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Addict Behav. 2004 Nov;29(8):1623-31.

Predictors of substance use over time among gay, lesbian, and bisexual youths: an examination of three hypotheses.

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1
Department of Psychology, The City College, The City University of New York, NAC Building 7-120, Convent Avenue and 138th Street, New York 10031, USA. mrosario@gc.cuny.edu

Abstract

Gay, lesbian, and bisexual (GLB) youths report elevated levels of substance use relative to heterosexual youths, but reasons for this disparity have received scant attention. This report longitudinally examined three hypothesized explanations for cigarette, alcohol, and marijuana use among 156 GLB youths. Counter to two hypotheses, neither a history of childhood sexual abuse nor recent experiences of gay-related stressful life events were associated with increased substance use over time. However, the hypothesis concerning the coming-out process was supported by significant nonlinear associations of involvement in gay-related (recreational and social) activities with changes in alcohol use at 12 months and changes in marijuana use at 6 months and 12 months. Specifically, as involvement in gay-related activities increased, alcohol and marijuana use was found to initially increase, but then, substance use declined as involvement in gay-related activities continued to increase. These findings offer a potential explanation for high levels of substance use among GLB youths and suggest potential areas for intervention to prevent or decrease substance use among these youths.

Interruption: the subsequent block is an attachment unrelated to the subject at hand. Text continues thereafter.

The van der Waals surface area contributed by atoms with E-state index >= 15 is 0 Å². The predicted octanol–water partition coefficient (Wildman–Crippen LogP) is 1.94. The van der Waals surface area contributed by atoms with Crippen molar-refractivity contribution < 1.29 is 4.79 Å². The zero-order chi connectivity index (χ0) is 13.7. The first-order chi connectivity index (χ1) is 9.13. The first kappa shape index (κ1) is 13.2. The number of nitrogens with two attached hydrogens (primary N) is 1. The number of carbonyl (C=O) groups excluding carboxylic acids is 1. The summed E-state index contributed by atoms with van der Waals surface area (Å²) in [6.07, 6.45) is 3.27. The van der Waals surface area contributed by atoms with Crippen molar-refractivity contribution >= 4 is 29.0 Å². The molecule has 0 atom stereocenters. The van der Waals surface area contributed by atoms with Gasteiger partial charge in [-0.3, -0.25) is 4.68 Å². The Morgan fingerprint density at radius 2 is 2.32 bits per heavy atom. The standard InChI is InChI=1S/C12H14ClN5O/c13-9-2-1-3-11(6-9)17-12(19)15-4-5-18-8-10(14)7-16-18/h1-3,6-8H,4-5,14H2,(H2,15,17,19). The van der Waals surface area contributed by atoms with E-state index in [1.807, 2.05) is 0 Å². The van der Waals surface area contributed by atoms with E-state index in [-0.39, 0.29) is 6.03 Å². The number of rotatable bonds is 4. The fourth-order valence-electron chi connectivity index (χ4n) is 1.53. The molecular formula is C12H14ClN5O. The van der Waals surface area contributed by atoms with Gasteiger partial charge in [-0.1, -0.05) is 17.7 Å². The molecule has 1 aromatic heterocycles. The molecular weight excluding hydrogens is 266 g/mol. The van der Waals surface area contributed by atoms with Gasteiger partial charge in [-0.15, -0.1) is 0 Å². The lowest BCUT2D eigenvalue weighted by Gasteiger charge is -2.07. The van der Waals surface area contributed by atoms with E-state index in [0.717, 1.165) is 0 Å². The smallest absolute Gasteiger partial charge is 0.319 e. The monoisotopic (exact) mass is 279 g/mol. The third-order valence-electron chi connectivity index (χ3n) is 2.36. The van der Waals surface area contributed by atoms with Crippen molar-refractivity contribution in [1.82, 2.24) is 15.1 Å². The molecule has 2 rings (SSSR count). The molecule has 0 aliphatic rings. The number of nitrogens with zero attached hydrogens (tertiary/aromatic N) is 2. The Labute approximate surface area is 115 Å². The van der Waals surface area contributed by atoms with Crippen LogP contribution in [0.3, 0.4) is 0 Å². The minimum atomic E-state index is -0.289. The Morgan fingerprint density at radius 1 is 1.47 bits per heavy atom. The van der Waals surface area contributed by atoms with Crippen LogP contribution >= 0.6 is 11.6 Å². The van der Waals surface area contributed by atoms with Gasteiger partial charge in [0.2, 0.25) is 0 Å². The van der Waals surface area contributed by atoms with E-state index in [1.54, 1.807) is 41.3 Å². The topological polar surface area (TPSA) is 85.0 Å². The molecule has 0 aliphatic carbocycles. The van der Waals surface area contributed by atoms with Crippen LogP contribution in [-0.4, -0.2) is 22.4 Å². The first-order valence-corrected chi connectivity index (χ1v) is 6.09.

PMID:
15451129
DOI:
10.1016/j.addbeh.2004.02.032
[Indexed for MEDLINE]

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